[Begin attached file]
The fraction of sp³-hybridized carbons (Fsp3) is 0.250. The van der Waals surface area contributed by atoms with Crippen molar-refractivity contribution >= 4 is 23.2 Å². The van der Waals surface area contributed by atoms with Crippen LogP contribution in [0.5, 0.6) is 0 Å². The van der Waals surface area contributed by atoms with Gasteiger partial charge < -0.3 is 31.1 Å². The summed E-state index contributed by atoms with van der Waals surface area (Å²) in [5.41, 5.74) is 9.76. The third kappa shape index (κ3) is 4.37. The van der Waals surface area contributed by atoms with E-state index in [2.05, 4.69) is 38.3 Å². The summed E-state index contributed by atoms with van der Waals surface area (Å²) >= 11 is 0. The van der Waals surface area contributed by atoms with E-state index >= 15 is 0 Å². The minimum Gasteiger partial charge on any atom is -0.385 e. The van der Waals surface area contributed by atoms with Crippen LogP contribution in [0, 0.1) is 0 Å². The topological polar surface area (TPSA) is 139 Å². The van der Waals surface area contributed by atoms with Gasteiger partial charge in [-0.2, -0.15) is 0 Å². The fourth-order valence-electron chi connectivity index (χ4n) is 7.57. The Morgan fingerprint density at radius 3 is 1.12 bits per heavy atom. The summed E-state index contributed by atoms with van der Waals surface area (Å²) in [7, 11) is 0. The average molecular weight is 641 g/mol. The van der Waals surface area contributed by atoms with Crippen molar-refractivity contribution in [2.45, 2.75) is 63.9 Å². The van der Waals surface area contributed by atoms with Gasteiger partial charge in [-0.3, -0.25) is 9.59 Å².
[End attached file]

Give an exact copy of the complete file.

The fraction of sp³-hybridized carbons (Fsp3) is 0.250. The van der Waals surface area contributed by atoms with Crippen molar-refractivity contribution >= 4 is 23.2 Å². The van der Waals surface area contributed by atoms with Crippen LogP contribution in [0.5, 0.6) is 0 Å². The van der Waals surface area contributed by atoms with Gasteiger partial charge < -0.3 is 31.1 Å². The summed E-state index contributed by atoms with van der Waals surface area (Å²) in [5.41, 5.74) is 9.76. The third kappa shape index (κ3) is 4.37. The van der Waals surface area contributed by atoms with E-state index in [2.05, 4.69) is 38.3 Å². The summed E-state index contributed by atoms with van der Waals surface area (Å²) >= 11 is 0. The van der Waals surface area contributed by atoms with E-state index >= 15 is 0 Å². The minimum Gasteiger partial charge on any atom is -0.385 e. The van der Waals surface area contributed by atoms with Crippen LogP contribution in [0, 0.1) is 0 Å². The topological polar surface area (TPSA) is 139 Å². The van der Waals surface area contributed by atoms with Gasteiger partial charge in [-0.2, -0.15) is 0 Å². The fourth-order valence-electron chi connectivity index (χ4n) is 7.57. The Morgan fingerprint density at radius 3 is 1.12 bits per heavy atom. The summed E-state index contributed by atoms with van der Waals surface area (Å²) in [7, 11) is 0. The average molecular weight is 641 g/mol. The van der Waals surface area contributed by atoms with Crippen molar-refractivity contribution in [2.45, 2.75) is 63.9 Å². The van der Waals surface area contributed by atoms with Gasteiger partial charge in [-0.3, -0.25) is 9.59 Å².